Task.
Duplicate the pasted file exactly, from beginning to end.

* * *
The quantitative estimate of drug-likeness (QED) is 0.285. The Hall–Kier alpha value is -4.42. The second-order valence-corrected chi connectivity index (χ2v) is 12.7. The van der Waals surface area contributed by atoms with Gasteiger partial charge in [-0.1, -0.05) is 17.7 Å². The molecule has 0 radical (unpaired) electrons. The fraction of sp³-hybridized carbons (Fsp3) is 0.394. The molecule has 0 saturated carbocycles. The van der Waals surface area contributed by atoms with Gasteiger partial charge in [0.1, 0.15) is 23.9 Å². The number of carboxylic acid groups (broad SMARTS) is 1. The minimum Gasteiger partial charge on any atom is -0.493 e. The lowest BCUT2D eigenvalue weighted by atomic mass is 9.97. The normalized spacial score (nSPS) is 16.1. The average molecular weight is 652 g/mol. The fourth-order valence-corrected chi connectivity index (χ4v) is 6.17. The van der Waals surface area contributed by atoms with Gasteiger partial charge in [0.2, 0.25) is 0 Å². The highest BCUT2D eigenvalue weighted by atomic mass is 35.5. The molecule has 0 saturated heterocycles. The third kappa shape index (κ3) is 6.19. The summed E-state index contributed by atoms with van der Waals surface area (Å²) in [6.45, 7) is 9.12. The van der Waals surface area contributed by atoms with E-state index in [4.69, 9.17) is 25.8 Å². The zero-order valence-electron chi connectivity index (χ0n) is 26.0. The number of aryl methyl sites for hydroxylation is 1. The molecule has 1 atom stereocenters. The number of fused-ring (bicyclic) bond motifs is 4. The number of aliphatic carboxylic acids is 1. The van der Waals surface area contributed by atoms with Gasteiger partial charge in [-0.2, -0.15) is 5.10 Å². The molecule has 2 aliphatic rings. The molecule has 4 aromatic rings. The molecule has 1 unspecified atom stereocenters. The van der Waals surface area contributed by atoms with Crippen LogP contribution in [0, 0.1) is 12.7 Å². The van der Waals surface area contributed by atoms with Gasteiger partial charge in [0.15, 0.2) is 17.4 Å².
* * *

The quantitative estimate of drug-likeness (QED) is 0.285. The Hall–Kier alpha value is -4.42. The second-order valence-corrected chi connectivity index (χ2v) is 12.7. The van der Waals surface area contributed by atoms with Gasteiger partial charge in [-0.1, -0.05) is 17.7 Å². The molecule has 0 radical (unpaired) electrons. The fraction of sp³-hybridized carbons (Fsp3) is 0.394. The molecule has 0 saturated carbocycles. The van der Waals surface area contributed by atoms with Gasteiger partial charge in [0.1, 0.15) is 23.9 Å². The number of carboxylic acid groups (broad SMARTS) is 1. The minimum Gasteiger partial charge on any atom is -0.493 e. The lowest BCUT2D eigenvalue weighted by atomic mass is 9.97. The normalized spacial score (nSPS) is 16.1. The average molecular weight is 652 g/mol. The fourth-order valence-corrected chi connectivity index (χ4v) is 6.17. The van der Waals surface area contributed by atoms with Gasteiger partial charge in [0.2, 0.25) is 0 Å². The highest BCUT2D eigenvalue weighted by atomic mass is 35.5. The molecule has 0 saturated heterocycles. The third kappa shape index (κ3) is 6.19. The summed E-state index contributed by atoms with van der Waals surface area (Å²) in [6.45, 7) is 9.12. The van der Waals surface area contributed by atoms with E-state index in [4.69, 9.17) is 25.8 Å². The zero-order valence-electron chi connectivity index (χ0n) is 26.0. The number of aryl methyl sites for hydroxylation is 1. The molecule has 1 atom stereocenters. The number of fused-ring (bicyclic) bond motifs is 4. The number of aliphatic carboxylic acids is 1. The van der Waals surface area contributed by atoms with Gasteiger partial charge in [-0.2, -0.15) is 5.10 Å². The molecule has 2 aliphatic rings. The molecule has 4 aromatic rings. The molecule has 1 unspecified atom stereocenters. The van der Waals surface area contributed by atoms with Crippen LogP contribution in [0, 0.1) is 12.7 Å². The van der Waals surface area contributed by atoms with Gasteiger partial charge in [0.15, 0.2) is 17.4 Å².